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Serves 6–8

The scorching heat of high summer is hardly conducive to gorging on desserts but now – while the air’s still mild and British berries are approaching their best – is their perfect time to cap your meal with the explosively fruity joy that is a summer pudding.

And the recipe below isn’t just any summer pudding. At her eponymous cookery school in Glamorgan, Angela Gray puts a delicately floral spin on the classic pud, introducing a touch of elegance to the otherwise bold and brash flavour bomb.

This recipe is taken from the book Summer Recipes by Angela Gray, published by Graffeg, and photographed by Huw Jones.


        • 850g mixed red/black fruits such as raspberries, blackcurrants, good strawberries, a few redcurrants

        • 10–12 slices of firm, good-quality white bread

        • 3 rounded tablespoons sugar

        • 2 tablespoons water

        • 1 tablespoon cassis

        • 1⁄2 teaspoon rose essence

          For the glaze

        • 150g frozen red/black fruits

        • 3 tablespoons sugar

        • 4 tablespoons water

        • 2 tablespoon cassis


  1. Prepare the fruit. Pull the redcurrants from their stems and put them, with the raspberries, in a stainless-steel saucepan over a low heat. Taste the fruit for sweetness and add the sugar accordingly. For normal, sweet raspberries and slightly tart redcurrants, add 3 tablespoons or so of sugar. Sometimes you may need slightly less or more. Pour in the water.

  2. The currants will start to burst and give out their juice. They need no longer than 3–4 minutes at a gentle simmer. The fruit should be shiny and there should be plenty of deep-coloured juice in the pan. Turn off the heat and stir in the cassis and rose essence.

  3. Cut the crusts off the bread, setting one slice aside for the base,
    then cut each of the rest into three long fingers. Using a glass or cup as a template, cut a disc of bread from the reserved slice, dip into the fruit juice and push into the base of a 2-pint pudding basin.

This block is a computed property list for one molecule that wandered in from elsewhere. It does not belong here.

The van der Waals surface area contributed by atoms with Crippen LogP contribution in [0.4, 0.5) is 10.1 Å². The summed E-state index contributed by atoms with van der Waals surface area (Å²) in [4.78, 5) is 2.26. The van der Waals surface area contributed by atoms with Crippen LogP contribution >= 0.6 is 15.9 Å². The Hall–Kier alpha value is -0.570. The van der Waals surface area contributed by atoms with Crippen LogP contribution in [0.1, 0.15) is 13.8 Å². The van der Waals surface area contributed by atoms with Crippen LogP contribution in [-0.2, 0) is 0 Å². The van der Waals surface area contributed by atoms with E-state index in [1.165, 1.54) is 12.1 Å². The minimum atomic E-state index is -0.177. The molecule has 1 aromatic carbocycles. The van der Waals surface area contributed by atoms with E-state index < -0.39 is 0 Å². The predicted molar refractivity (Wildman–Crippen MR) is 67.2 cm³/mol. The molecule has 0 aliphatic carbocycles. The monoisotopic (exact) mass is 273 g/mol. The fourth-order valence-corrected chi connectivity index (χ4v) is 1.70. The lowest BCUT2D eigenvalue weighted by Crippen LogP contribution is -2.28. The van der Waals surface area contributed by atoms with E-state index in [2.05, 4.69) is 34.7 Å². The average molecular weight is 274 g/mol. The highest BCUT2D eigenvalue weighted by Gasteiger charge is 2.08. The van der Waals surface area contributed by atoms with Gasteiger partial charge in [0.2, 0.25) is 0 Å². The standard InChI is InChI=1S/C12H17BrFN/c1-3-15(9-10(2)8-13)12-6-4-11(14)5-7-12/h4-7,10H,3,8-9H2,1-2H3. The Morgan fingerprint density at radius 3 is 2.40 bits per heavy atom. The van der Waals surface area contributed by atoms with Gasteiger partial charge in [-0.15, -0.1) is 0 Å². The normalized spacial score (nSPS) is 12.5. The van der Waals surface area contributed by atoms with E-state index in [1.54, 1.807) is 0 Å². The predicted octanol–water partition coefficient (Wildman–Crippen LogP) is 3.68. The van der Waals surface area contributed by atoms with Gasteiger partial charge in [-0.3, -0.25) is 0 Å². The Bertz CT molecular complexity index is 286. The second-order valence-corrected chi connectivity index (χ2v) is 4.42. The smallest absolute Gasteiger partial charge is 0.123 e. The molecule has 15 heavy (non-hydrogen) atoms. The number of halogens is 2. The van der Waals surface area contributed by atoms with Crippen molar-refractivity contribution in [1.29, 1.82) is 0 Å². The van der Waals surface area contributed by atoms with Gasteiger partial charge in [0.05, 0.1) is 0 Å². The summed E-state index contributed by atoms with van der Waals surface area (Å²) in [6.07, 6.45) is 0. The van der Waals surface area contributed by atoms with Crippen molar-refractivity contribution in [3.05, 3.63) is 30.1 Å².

4. Line the inside of the basin with the strips of bread, dipping them into the juice first, then pushing them together, slightly overlapping to form a secure wall so no fruit escapes. There will be enough bread left over for the top. Fill with the fruit and its juice almost right to the top. Lay the remaining bread on top of the fruit, patching up where necessary. Put the basin in a shallow dish to catch any juice that escapes, then lay a at plate or small tray on top with a heavy weight to compact the fruit down. Leave in the fridge overnight.

  5. To make the glaze, place the fruit and sugar in a pan with 4 tablespoons of water. Bring to the boil and cook for about 10 minutes over a high heat so that the fruit breaks down, releasing all the juice. Pass the fruit and juice through a sieve, using the back of a ladle to push the pulp and juice through into a pan, then stir in the cassis. The glaze should coat the back of a spoon. Cool the glaze, and place in the fridge overnight.

  6. To serve, remove the weights and slide a palette knife around the edge, pushing carefully down between bread and basin so as not to tear the bread. Put a plate on top, and then, holding the plate in place, shake firmly and lift off the basin to reveal your pudding. Spoon the cassis sauce over the top and garnish with fresh fruit, mint leaves and rose petals.